Wednesday, March 21, 2012

Tiny interloper

When I went to let the chickens out of the barn this morning I noticed the lid on their feed bin was flipped upside-down. Not too unusual, but then I saw there was a small heaping of detritus accumulated in the centre of the lid, which I first dismissed as a mix of shavings, feathers and other chicken debris (i.e. poop).

Then it moved.

I brushed away some of the debris, took a closer look and this is what I found.

A small salamander covered in crud... and kitty litter.

How this tiny creature got from the kitty litter, which is in a separate room, to the top of the chickens' feed bin is completely beyond me.

Even more amazing is that she got past the chickens. (Those hens are fierce carnivores, given half the chance.)

I washed her off and at first I though she was a blue spotted salamander.

On closer inspection, I'm wondering if it's a Jefferson salamander,which is currently listed as "Threatened" under both provincial and federal wildlife acts.

Jeffersons have especially long toes and can release an ooze-like substance when threatened.

This one was certainly sticky as I tried to rinse her off and just look at those toes!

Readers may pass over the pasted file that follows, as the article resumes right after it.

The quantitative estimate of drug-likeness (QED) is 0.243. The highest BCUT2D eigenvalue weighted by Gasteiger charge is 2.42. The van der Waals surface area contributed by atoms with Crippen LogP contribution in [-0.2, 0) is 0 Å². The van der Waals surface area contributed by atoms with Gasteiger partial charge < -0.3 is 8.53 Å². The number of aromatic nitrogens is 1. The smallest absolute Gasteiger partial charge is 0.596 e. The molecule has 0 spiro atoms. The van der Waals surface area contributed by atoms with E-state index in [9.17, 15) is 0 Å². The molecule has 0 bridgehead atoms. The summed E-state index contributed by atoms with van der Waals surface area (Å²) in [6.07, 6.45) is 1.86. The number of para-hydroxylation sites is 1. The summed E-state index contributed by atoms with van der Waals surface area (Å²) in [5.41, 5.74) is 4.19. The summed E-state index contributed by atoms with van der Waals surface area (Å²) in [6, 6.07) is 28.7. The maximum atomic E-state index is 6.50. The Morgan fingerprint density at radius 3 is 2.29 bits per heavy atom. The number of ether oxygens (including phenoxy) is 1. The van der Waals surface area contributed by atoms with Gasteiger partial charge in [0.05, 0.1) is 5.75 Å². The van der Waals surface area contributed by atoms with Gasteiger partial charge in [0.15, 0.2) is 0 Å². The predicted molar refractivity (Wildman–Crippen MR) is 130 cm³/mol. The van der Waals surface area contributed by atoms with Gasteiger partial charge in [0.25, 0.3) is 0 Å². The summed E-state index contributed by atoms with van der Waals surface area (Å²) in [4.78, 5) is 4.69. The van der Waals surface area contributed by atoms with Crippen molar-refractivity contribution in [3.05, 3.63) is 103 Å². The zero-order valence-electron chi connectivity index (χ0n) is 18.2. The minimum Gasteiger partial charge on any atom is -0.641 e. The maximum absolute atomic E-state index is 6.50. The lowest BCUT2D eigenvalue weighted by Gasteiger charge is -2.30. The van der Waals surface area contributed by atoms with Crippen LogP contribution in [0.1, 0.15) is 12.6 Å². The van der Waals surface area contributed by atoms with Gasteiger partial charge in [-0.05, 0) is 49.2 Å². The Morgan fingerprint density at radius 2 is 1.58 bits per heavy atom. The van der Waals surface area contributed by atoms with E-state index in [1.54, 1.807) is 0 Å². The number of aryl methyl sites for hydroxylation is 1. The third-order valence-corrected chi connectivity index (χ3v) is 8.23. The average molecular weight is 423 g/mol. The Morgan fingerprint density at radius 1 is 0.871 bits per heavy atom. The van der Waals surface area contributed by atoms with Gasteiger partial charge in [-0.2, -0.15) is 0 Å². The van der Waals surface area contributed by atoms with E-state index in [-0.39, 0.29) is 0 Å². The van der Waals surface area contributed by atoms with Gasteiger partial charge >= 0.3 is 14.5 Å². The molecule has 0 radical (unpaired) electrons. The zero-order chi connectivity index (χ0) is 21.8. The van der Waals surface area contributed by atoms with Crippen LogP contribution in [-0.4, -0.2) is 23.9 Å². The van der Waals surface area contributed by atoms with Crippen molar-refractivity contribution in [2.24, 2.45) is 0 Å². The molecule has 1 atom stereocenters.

But it does seem somewhat out of its usual range. Most Jeffersons are concentrated in southwestern Ontario, around the southern portion of the Niagara Escarpment and the western portion of the Oak Ridges Moraine. (For all your non-Ontarians, that's about three to four hours west of here.)

Regardless of what kind of salamander she is, I'll keep her only until the kids get home from school so they can help me re-home her -- on the edge of the woodland, close to the stream and ponds, amongst the leaf litter. At least that's where I think she'll go, though I'm not up on the the standard 'endangered salamander release protocol'. Google is no help either.

Unfortunately if it is a Jefferson, they're quite particular about their habitat, which is why they're under threat -- largely due to habitat loss and degradation due to urban development. They don't typically travel far from their birthplace, which makes this barn discovery even more odd. Stranger yet, this isn't a fluke discovery -- each spring I find a one or two salamanders in the barn, which is nowhere near the woodland or the wetland. However, the well that feeds our barn is down by the pond, so perhaps they make their way up through the drain.

It's all a big mystery and I hope this wee creature takes to its new home. But then again, anyplace is better than living in the chicken coop!

* * *
After school photo update:

Bye bye, salamander. Good luck and stand away from the chickens!


Mama Pea said...

I have next to no knowledge about salamanders so I'm no help at all there. (I think the sticky little creature was rather ungrateful to not appreciate the lovely bath you gave her though. She looks, and I would assume feels, much better post spa treatment.) ;o)

Spiderjohn said...

How in the world did you catch it? I have never been able to catch one. The are just too fast!

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